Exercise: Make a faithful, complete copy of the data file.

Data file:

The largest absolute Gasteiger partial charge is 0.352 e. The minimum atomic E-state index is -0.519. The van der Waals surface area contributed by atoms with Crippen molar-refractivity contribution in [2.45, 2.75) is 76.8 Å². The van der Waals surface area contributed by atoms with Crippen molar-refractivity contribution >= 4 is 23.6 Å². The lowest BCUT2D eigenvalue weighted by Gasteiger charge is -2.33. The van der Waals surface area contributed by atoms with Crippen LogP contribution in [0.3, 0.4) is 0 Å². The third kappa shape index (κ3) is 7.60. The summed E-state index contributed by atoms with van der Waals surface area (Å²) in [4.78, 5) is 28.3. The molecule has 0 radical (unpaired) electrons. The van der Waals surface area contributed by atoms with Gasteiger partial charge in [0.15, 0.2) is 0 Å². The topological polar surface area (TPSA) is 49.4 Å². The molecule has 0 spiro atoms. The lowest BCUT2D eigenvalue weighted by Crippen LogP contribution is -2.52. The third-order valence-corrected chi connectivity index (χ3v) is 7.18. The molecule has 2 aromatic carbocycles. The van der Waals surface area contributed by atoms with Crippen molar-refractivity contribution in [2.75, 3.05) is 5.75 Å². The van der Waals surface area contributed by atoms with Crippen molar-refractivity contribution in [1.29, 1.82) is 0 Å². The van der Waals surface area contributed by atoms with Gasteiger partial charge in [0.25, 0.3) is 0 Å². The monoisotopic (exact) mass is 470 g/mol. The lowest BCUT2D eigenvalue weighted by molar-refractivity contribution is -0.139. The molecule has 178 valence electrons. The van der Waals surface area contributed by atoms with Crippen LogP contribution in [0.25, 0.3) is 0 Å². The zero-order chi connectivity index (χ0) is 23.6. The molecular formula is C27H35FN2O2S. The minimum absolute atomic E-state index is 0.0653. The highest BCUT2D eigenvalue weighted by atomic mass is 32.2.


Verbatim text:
The largest absolute Gasteiger partial charge is 0.352 e. The minimum atomic E-state index is -0.519. The van der Waals surface area contributed by atoms with Crippen molar-refractivity contribution in [2.45, 2.75) is 76.8 Å². The van der Waals surface area contributed by atoms with Crippen molar-refractivity contribution >= 4 is 23.6 Å². The lowest BCUT2D eigenvalue weighted by Gasteiger charge is -2.33. The van der Waals surface area contributed by atoms with Crippen LogP contribution in [0.3, 0.4) is 0 Å². The third kappa shape index (κ3) is 7.60. The summed E-state index contributed by atoms with van der Waals surface area (Å²) in [4.78, 5) is 28.3. The molecule has 0 radical (unpaired) electrons. The van der Waals surface area contributed by atoms with Gasteiger partial charge in [0.15, 0.2) is 0 Å². The topological polar surface area (TPSA) is 49.4 Å². The molecule has 0 spiro atoms. The lowest BCUT2D eigenvalue weighted by Crippen LogP contribution is -2.52. The third-order valence-corrected chi connectivity index (χ3v) is 7.18. The molecule has 2 aromatic carbocycles. The van der Waals surface area contributed by atoms with Crippen molar-refractivity contribution in [2.75, 3.05) is 5.75 Å². The van der Waals surface area contributed by atoms with Crippen molar-refractivity contribution in [1.29, 1.82) is 0 Å². The van der Waals surface area contributed by atoms with Gasteiger partial charge in [0.25, 0.3) is 0 Å². The monoisotopic (exact) mass is 470 g/mol. The lowest BCUT2D eigenvalue weighted by molar-refractivity contribution is -0.139. The molecule has 178 valence electrons. The van der Waals surface area contributed by atoms with Crippen LogP contribution in [0.25, 0.3) is 0 Å². The zero-order chi connectivity index (χ0) is 23.6. The molecular formula is C27H35FN2O2S. The minimum absolute atomic E-state index is 0.0653. The highest BCUT2D eigenvalue weighted by atomic mass is 32.2.